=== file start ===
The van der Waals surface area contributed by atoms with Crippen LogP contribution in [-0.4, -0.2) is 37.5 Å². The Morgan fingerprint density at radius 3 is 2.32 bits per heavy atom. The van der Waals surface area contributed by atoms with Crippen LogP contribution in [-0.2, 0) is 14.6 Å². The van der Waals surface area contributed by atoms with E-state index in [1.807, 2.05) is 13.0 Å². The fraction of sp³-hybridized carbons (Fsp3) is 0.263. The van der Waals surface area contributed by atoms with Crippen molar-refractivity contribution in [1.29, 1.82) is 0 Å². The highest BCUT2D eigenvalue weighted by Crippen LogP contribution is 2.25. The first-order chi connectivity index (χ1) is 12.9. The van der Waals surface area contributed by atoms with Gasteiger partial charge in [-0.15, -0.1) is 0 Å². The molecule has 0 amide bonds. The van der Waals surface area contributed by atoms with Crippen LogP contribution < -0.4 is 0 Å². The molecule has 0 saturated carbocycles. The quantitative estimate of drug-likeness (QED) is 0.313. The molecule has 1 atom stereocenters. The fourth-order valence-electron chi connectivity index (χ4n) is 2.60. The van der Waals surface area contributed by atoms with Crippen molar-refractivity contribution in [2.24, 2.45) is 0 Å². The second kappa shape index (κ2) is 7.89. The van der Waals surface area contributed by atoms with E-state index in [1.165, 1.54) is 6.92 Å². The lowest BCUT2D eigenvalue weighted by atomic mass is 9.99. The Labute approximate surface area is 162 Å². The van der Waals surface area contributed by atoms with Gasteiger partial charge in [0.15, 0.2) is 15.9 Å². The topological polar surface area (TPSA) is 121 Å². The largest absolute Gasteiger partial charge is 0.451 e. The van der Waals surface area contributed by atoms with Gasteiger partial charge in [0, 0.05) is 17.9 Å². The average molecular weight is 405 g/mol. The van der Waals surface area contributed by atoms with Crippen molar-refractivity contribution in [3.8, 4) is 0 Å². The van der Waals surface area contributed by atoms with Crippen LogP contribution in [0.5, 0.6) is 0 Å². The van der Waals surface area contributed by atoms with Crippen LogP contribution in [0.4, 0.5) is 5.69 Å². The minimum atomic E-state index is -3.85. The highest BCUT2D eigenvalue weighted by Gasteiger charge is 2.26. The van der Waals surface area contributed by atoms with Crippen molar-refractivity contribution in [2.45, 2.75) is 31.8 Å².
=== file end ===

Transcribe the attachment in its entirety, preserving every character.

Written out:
The van der Waals surface area contributed by atoms with Crippen LogP contribution in [-0.4, -0.2) is 37.5 Å². The Morgan fingerprint density at radius 3 is 2.32 bits per heavy atom. The van der Waals surface area contributed by atoms with Crippen LogP contribution in [-0.2, 0) is 14.6 Å². The van der Waals surface area contributed by atoms with E-state index in [1.807, 2.05) is 13.0 Å². The fraction of sp³-hybridized carbons (Fsp3) is 0.263. The van der Waals surface area contributed by atoms with Crippen molar-refractivity contribution in [1.29, 1.82) is 0 Å². The highest BCUT2D eigenvalue weighted by Crippen LogP contribution is 2.25. The first-order chi connectivity index (χ1) is 12.9. The van der Waals surface area contributed by atoms with Gasteiger partial charge in [-0.15, -0.1) is 0 Å². The molecule has 0 amide bonds. The van der Waals surface area contributed by atoms with Crippen LogP contribution < -0.4 is 0 Å². The molecule has 0 saturated carbocycles. The quantitative estimate of drug-likeness (QED) is 0.313. The molecule has 1 atom stereocenters. The fourth-order valence-electron chi connectivity index (χ4n) is 2.60. The van der Waals surface area contributed by atoms with Crippen molar-refractivity contribution in [2.24, 2.45) is 0 Å². The second kappa shape index (κ2) is 7.89. The van der Waals surface area contributed by atoms with E-state index in [1.165, 1.54) is 6.92 Å². The lowest BCUT2D eigenvalue weighted by atomic mass is 9.99. The Labute approximate surface area is 162 Å². The van der Waals surface area contributed by atoms with Gasteiger partial charge in [0.15, 0.2) is 15.9 Å². The topological polar surface area (TPSA) is 121 Å². The largest absolute Gasteiger partial charge is 0.451 e. The van der Waals surface area contributed by atoms with Gasteiger partial charge in [0, 0.05) is 17.9 Å². The average molecular weight is 405 g/mol. The van der Waals surface area contributed by atoms with Crippen molar-refractivity contribution in [3.8, 4) is 0 Å². The van der Waals surface area contributed by atoms with Crippen LogP contribution in [0.5, 0.6) is 0 Å². The van der Waals surface area contributed by atoms with Crippen LogP contribution in [0.4, 0.5) is 5.69 Å². The minimum atomic E-state index is -3.85. The highest BCUT2D eigenvalue weighted by Gasteiger charge is 2.26. The van der Waals surface area contributed by atoms with Crippen molar-refractivity contribution in [2.45, 2.75) is 31.8 Å².